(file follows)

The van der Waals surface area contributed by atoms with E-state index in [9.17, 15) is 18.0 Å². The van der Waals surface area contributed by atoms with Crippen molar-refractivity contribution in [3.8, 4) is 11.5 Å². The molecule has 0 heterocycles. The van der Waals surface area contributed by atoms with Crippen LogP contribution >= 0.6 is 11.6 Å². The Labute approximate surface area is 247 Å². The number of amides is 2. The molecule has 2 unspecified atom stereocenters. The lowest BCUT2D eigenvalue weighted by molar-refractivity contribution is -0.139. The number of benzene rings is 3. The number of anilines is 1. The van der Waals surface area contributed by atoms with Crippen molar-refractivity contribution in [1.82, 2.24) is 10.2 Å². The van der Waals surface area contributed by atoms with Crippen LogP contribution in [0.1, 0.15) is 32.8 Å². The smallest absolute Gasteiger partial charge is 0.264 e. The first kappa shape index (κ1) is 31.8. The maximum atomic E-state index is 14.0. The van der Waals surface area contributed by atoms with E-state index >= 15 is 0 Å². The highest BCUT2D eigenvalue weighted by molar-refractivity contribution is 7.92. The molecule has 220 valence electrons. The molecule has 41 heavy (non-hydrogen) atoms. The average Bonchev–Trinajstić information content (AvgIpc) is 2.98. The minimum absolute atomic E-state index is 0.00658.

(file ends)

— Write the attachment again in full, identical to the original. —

The van der Waals surface area contributed by atoms with E-state index in [9.17, 15) is 18.0 Å². The van der Waals surface area contributed by atoms with Crippen molar-refractivity contribution in [3.8, 4) is 11.5 Å². The molecule has 0 heterocycles. The van der Waals surface area contributed by atoms with Crippen LogP contribution >= 0.6 is 11.6 Å². The Labute approximate surface area is 247 Å². The number of amides is 2. The molecule has 2 unspecified atom stereocenters. The lowest BCUT2D eigenvalue weighted by molar-refractivity contribution is -0.139. The number of benzene rings is 3. The number of anilines is 1. The van der Waals surface area contributed by atoms with Crippen molar-refractivity contribution in [1.82, 2.24) is 10.2 Å². The van der Waals surface area contributed by atoms with Crippen LogP contribution in [0.1, 0.15) is 32.8 Å². The smallest absolute Gasteiger partial charge is 0.264 e. The first kappa shape index (κ1) is 31.8. The maximum atomic E-state index is 14.0. The van der Waals surface area contributed by atoms with E-state index >= 15 is 0 Å². The highest BCUT2D eigenvalue weighted by molar-refractivity contribution is 7.92. The molecule has 220 valence electrons. The molecule has 41 heavy (non-hydrogen) atoms. The average Bonchev–Trinajstić information content (AvgIpc) is 2.98. The minimum absolute atomic E-state index is 0.00658.